Thursday 21 September 2017

French Toast a la Japan; Natto Miso Toast

   French toast. I've never had it, to be honest, but I know the recipe, from the simplest version of milk and egg, to the more decadent with syrup and cinnamon. Well, this recipe isn't like that. It's extremely savoury, very healthy, and has a Japanese twist that you can achieve with ease.
   Miso - a seasoning paste made by fermenting soybeans with koji and salt for anywhere between 6 months and 3 years - has been consumed in Japan for at least 1,000 years and is as much a staple part of the Japanese diet now as it was in feudal times. It's praised for its flavour, which varies from region to region, its versatility, high protein content, probiotics and myriad of vitamins and minerals. It can be used in soups, stir fries, casseroles, pickling - anything, really, that involves fluid in the cooking process.
   And natto has also been consumed for hundreds of years, which are fermented soy beans packed with vitamin K, E and B2, as well as protein on similar levels to the same weight of beef. Then there's its namesake, an enzyme called nattokinase, which is proven to help prevent blood clotting and aid heart health, possibly reducing the risk of heart disease and stroke. But natto is kind of like Japan's marmite - you either love it or you hate it. But while it's marmite's flavour that can divide a nation, it's natto's texture. The only word to describe it is 'slimy'. I kid you not, it looks vile. Search any picture and you'll understand right away. It doesn't look appetising. But the thing is, it doesn't taste bad, the beans are firm, savoury and mild, and are usually served with a little seasoning and karashi mustard. Honestly, if you can get past the initial sliminess, they're really quite nice.

   The thing is, while miso has become quite easy to find in the west, natto is still reserved for Japanese food stores or home kitchens. Yes, you can make it yourself, but it's an endeavour I'm not keen to consider starting, at least for the moment. Fortunately, Japan Centre sell them, and they're my go-to for Japanese foods and ingredients. They don't have everything, but they have an awful lot, and is simply the best outlet for UK customers. However, due to natto's chilled storage, it can only be shipped with next day delivery, which costs about £10. While that's a bit painful, you can always throw in a dorayaki (filled pancakes), melon pan (cookie-wrapped dough), or even shokupan (bread) to make this very recipe a little more authentic. I bought all three, as well as narutomaki for some noodle dishes.
   Otherwise, boxes of miso paste sachets are easy to find both in supermarkets and online, perfect if you've never tried miso before (I recommend Clearspring, they come in boxes of 4x 10g sachets), and some supermarkets also stock much larger tubs of miso paste which will last a really long time, perfect if you use it frequently.
   I also added some Japanese mayo (light) and some crunchy pickled cucumber to mine. Japan Centre sell them both, but they're also very easy to make yourself - try JOC's easy recipe for pickled cucumber and her Japanese mayo hack.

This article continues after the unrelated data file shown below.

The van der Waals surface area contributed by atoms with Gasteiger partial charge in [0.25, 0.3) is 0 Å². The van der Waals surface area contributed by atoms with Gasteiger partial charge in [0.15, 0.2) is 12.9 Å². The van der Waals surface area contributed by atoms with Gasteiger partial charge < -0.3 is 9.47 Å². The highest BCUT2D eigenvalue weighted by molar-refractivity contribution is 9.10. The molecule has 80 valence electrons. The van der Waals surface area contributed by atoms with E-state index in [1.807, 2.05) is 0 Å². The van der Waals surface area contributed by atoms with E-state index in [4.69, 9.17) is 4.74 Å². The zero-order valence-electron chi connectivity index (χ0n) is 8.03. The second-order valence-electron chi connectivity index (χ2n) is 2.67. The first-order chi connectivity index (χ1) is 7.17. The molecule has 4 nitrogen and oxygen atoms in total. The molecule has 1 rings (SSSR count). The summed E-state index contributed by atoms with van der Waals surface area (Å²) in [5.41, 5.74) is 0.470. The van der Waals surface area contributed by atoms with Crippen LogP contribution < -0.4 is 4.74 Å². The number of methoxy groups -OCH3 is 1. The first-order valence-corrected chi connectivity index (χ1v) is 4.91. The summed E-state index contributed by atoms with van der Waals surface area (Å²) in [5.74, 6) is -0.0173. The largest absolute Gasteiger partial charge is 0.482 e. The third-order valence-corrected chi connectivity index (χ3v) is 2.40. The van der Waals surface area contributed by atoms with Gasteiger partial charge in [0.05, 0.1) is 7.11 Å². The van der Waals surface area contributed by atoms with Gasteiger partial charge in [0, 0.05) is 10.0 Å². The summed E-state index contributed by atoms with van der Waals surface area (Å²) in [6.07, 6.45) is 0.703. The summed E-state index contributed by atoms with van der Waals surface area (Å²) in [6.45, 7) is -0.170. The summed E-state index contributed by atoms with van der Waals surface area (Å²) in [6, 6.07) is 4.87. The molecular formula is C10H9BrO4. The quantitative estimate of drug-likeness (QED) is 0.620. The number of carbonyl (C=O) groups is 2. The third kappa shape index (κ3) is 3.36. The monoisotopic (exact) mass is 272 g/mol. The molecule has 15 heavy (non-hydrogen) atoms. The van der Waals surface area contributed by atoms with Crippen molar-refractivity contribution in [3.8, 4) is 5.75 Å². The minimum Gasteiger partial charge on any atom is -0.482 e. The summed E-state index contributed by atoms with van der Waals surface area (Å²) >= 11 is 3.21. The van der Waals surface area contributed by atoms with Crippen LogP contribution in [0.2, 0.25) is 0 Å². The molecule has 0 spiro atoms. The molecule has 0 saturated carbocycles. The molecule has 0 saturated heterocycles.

If I'm honest, though, as much as I love the crunchy cucumber, vaguely spicy mayo and mild natto beans, it was actually the miso eggy bread that was the best part of this simple dish, and that is a wonderful fact because, as I've said, miso is much easier to come by in the West than it used to be, which means it can grace your table as often as you want it to. I even ended up scraping the beans off of the toast about half way through and eating them alone, just so that I could enjoy the miso toast in full flavour.
   I probably soaked the bread far too long, but I really loved the soft texture, so I maintained this method all three times I've made it so far, and will continue to do so. Because so much egg had soaked into the bread, it was the egg that cooked rather than the bread, so it didn't get toasted and crunchy at all. It stayed soft, but not soggy, and it was absolutely gorgeous. But that also meant that I only got 2 slices out of it, which was perfect for a single serving for a light lunch or breakfast. If you prefer crispy bread, however, just don't soak it for anywhere near as long - 20-30 seconds on each side will do, and will yield more slices.

Natto & Eggy Miso Toast
serves 1:
2 slices of bread or shokupan
1 medium egg (EU; US large)
1 teaspoon/1 sachet miso paste
40ml water
optional natto beans
optional Japanese mayo
optional picked cucumber


1. Mix the miso paste with the water until combined, then add an egg and combine again.

2. Pour the miso-egg mixture into a wide, shallow dish, and set one slice of bread in it. Leave it for 1-2 minutes (or 20-30 seconds for more slices and crispy toast) before flipping and soaking the other side.

3. Meanwhile, heat a frying pan with a small drizzle of oil.

4. When the first slice is sufficiently soaked, transfer to the frying pan for 3 minutes. Then flip and cook the other side for 3 minutes, while you soak the second slice.

5. When the first slice is cooked (if soaked for 2 minutes it will still be very soft and floppy, but not wet or soggy), transfer to a plate and cook the second piece. If making more pieces, keep following this method. Otherwise, when you're done, pour whatever mixture remains over the final slice while cooking.

6. Transfer all slices to a plate.

Optional - if you're using natto, empty the beans into a dish and add the accompanying karashi mustard and seasoning and mix until frothy. Then spread them over the top slice.

Serve with a drizzle of Japanese mayo - I used Kewpie light - and some pickled cucumber slices.


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